Archbishop Welby is moving towards the real shadow cabinet, the small group of public figures who speak out and influence opinion on the issues of the day. In this unofficial opposition, he could take on the role of Home Secretary, while Jamie Oliver is in charge of Health, Stephen Fry speaks on culture, and Chris Packham covers the environment. Among the junior shadow ministers can be found young thrusters like Russell Brand, Charlotte Church, Louise Mensch and Joey Barton.

In their own individual ways, these people – celebrities with attitude – have more sway over the way people think and the topics that matter than any number of the Gregs and Nicks who are in government.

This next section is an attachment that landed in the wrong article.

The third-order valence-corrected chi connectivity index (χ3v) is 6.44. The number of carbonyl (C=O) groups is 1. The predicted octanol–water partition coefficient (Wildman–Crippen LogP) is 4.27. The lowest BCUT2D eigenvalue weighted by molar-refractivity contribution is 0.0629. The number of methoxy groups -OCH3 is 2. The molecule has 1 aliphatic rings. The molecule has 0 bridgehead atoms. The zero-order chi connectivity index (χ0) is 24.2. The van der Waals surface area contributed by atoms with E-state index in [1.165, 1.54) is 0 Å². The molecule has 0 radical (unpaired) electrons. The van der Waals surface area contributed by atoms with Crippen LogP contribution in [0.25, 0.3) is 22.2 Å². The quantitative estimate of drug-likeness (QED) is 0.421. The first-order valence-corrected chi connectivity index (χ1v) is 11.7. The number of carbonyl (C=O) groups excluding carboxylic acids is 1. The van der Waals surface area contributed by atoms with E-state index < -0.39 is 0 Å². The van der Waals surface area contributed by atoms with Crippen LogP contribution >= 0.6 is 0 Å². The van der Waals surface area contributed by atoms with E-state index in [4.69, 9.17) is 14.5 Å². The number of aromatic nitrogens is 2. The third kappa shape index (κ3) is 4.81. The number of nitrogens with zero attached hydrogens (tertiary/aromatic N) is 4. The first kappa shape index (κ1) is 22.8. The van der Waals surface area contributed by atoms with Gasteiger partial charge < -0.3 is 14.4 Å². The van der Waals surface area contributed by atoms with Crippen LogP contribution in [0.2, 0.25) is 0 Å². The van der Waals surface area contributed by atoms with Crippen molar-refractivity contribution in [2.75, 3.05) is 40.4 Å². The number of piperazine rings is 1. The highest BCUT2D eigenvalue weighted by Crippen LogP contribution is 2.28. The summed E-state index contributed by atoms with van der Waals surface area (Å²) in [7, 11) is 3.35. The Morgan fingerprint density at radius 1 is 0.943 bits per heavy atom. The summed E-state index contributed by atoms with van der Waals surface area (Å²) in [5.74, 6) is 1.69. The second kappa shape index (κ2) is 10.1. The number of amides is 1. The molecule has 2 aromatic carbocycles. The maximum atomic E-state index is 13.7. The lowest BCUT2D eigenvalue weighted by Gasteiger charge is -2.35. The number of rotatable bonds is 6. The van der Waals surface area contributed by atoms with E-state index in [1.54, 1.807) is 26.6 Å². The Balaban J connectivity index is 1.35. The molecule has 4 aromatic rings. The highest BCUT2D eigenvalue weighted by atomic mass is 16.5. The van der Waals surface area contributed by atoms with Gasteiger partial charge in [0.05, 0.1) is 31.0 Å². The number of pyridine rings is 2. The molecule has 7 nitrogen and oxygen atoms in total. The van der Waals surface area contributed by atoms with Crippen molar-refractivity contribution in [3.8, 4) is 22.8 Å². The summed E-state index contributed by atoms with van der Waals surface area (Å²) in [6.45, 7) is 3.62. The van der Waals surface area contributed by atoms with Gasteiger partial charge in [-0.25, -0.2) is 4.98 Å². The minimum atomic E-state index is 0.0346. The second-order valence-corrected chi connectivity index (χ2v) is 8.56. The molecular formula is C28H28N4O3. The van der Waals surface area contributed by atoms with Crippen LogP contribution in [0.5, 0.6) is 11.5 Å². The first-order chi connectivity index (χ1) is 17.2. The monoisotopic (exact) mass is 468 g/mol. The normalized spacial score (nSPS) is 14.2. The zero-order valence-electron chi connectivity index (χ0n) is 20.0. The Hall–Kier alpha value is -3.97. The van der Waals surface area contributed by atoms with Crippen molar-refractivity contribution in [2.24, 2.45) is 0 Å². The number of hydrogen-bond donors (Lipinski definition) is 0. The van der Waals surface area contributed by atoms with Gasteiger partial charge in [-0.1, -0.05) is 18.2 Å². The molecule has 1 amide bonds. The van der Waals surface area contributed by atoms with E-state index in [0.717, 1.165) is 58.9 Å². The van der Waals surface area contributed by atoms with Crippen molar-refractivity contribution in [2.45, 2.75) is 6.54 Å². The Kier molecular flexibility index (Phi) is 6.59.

They now include the Archbishop of Canterbury.

A few more telling soundbites, and he will be on The Graham Norton Show, telling twinkly anecdotes on Desert Island Discs or contributing to a “What Turns Me On” lifestyle column in one of the Sunday newspapers.

For those who like the Anglican Church to be a solid, slightly dull presence in our national life, the Welby way will no doubt be distressing – he is hardly, in the words of the hymn, a still, small voice of calm. But at a time when politicians are trying to please everyone, the press is widely distrusted, and the BBC has lost its way, perhaps it is not such a terrible thing that the Church of England has found itself a confident, slightly bumptious new voice.